The scenes finished, therefore, His Holiness went to see them; and each of the painters had done his utmost to merit the said prize and honor. Cosimo, feeling himself weak in invention and draughtsmanship, had sought to conceal his shortcomings by covering his work with the finest ultramarine blues and other lively colors, and had illuminated his scenes with a plentiful amount of gold, so that there was no tree, or plant, or drapery, or cloud, that was not thus illuminated; for he was convinced that the Pope, like a man who knew little of that art, must therefore give him the prize of victory. When the day arrived on which the works of all were to be unveiled, that of Cosimo was seen with the rest, and was scorned and ridiculed with much laughter and jeering by all the other craftsmen, who all mocked him instead of having compassion on him. But the scorners turned out to be the scorned, for, as Cosimo had foreseen, those colors at the first glance so dazzled the eyes of the Pope, who had little knowledge of such things, although he took no little delight in them, that he judged the work of Cosimo to be much better than that of the others. And so, causing the prize to be given to him, he bade all the others cover their pictures with the best blues that could be found, and to pick them out with gold, to the end that they might be similar to those of Cosimo in coloring and in richness. Whereupon the poor painters, in despair at having to satisfy the small intelligence of the Holy Father, set themselves to spoil all the good work that they had done; and Cosimo laughed at the men who had just been laughing at his methods.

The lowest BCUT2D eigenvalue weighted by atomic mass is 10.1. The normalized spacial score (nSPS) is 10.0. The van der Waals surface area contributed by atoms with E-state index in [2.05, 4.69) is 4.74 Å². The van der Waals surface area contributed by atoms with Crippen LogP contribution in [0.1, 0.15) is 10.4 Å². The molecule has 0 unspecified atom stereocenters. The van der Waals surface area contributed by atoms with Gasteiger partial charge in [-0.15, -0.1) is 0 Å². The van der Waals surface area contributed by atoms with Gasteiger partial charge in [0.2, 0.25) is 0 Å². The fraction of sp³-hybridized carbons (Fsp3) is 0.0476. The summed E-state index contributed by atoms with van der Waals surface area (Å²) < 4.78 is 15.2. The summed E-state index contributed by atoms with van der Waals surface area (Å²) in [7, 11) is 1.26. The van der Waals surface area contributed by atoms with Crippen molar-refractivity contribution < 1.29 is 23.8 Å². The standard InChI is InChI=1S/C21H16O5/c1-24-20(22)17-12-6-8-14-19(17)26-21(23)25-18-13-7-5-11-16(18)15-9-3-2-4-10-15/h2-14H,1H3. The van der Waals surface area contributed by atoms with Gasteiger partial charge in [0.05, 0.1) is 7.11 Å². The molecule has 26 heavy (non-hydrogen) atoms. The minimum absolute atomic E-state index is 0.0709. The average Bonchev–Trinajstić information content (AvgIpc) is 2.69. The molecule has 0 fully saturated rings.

Afterwards, returning to Florence with some money, he set himself to work as usual, living much at his ease, and having as his companion that Piero, his disciple, who was ever called Piero di Cosimo, and who assisted him in his labors in the Sistine Chapel at Rome, and painted there, besides other things, a landscape in the picture of the Preaching of Christ, which landscape is held to be the best thing there. Andrea di Cosimo also worked with him, occupying himself much with grotesques. Finally, having reached the age of sixty-eight, Cosimo died in the year 1484, wasted away by a long infirmity; and he was buried in Santa Croce by the Company of Bernardino.

Cosimo took so much delight in alchemy that he wasted therein all that he possessed, as all do who meddle with it, insomuch that it swallowed up all his means and finally reduced him from easy circumstances to the greatest poverty. He was a very good draughtsman, as may be seen in our book, not only from the drawing of the aforesaid story of the Preaching which he painted in the Sistine Chapel, but also from many others made with the style and in chiaroscuro. And in the said book we have his portrait by the hand of Agnolo di Donnino, a painter who was much his friend. This Agnolo showed great diligence in his works, as may be seen, not to mention his drawings, in the loggia of the Hospital of Bonifazio, where, upon the corbel of a vault, there is a Trinity in fresco by his hand; and beside the door of the said hospital, where the foundlings now live, there are certain beggars painted by the same man, with the Director receiving them, all very well wrought, and likewise certain women. This man spent his life laboring and wasting all his time over drawings, without putting them into execution; and at length he died as poor as he could well be. But to return to Cosimo; he left only one son, who was a builder and a passing good architect.